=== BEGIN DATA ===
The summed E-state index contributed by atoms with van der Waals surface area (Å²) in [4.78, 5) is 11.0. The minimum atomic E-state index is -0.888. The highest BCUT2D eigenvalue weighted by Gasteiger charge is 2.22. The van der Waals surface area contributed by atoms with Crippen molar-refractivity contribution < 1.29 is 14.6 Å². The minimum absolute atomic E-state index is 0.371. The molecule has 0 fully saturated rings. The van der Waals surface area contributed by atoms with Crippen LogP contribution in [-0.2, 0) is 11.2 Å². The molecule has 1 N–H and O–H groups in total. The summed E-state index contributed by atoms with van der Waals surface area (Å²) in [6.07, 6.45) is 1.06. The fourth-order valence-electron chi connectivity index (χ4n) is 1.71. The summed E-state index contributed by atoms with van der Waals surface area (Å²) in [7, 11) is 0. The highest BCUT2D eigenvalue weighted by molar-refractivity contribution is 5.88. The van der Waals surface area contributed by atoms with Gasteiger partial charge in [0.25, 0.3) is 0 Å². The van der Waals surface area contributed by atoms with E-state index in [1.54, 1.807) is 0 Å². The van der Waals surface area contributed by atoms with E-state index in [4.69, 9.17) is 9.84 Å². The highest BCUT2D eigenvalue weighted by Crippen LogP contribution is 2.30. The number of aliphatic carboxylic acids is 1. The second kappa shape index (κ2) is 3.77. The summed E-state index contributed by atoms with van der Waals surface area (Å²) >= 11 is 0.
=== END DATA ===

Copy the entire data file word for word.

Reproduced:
The summed E-state index contributed by atoms with van der Waals surface area (Å²) in [4.78, 5) is 11.0. The minimum atomic E-state index is -0.888. The highest BCUT2D eigenvalue weighted by Gasteiger charge is 2.22. The van der Waals surface area contributed by atoms with Crippen molar-refractivity contribution < 1.29 is 14.6 Å². The minimum absolute atomic E-state index is 0.371. The molecule has 0 fully saturated rings. The van der Waals surface area contributed by atoms with Crippen LogP contribution in [-0.2, 0) is 11.2 Å². The molecule has 1 N–H and O–H groups in total. The summed E-state index contributed by atoms with van der Waals surface area (Å²) in [6.07, 6.45) is 1.06. The fourth-order valence-electron chi connectivity index (χ4n) is 1.71. The summed E-state index contributed by atoms with van der Waals surface area (Å²) in [7, 11) is 0. The highest BCUT2D eigenvalue weighted by molar-refractivity contribution is 5.88. The van der Waals surface area contributed by atoms with Gasteiger partial charge in [0.25, 0.3) is 0 Å². The van der Waals surface area contributed by atoms with E-state index in [1.54, 1.807) is 0 Å². The van der Waals surface area contributed by atoms with E-state index in [4.69, 9.17) is 9.84 Å². The highest BCUT2D eigenvalue weighted by Crippen LogP contribution is 2.30. The number of aliphatic carboxylic acids is 1. The second kappa shape index (κ2) is 3.77. The summed E-state index contributed by atoms with van der Waals surface area (Å²) >= 11 is 0.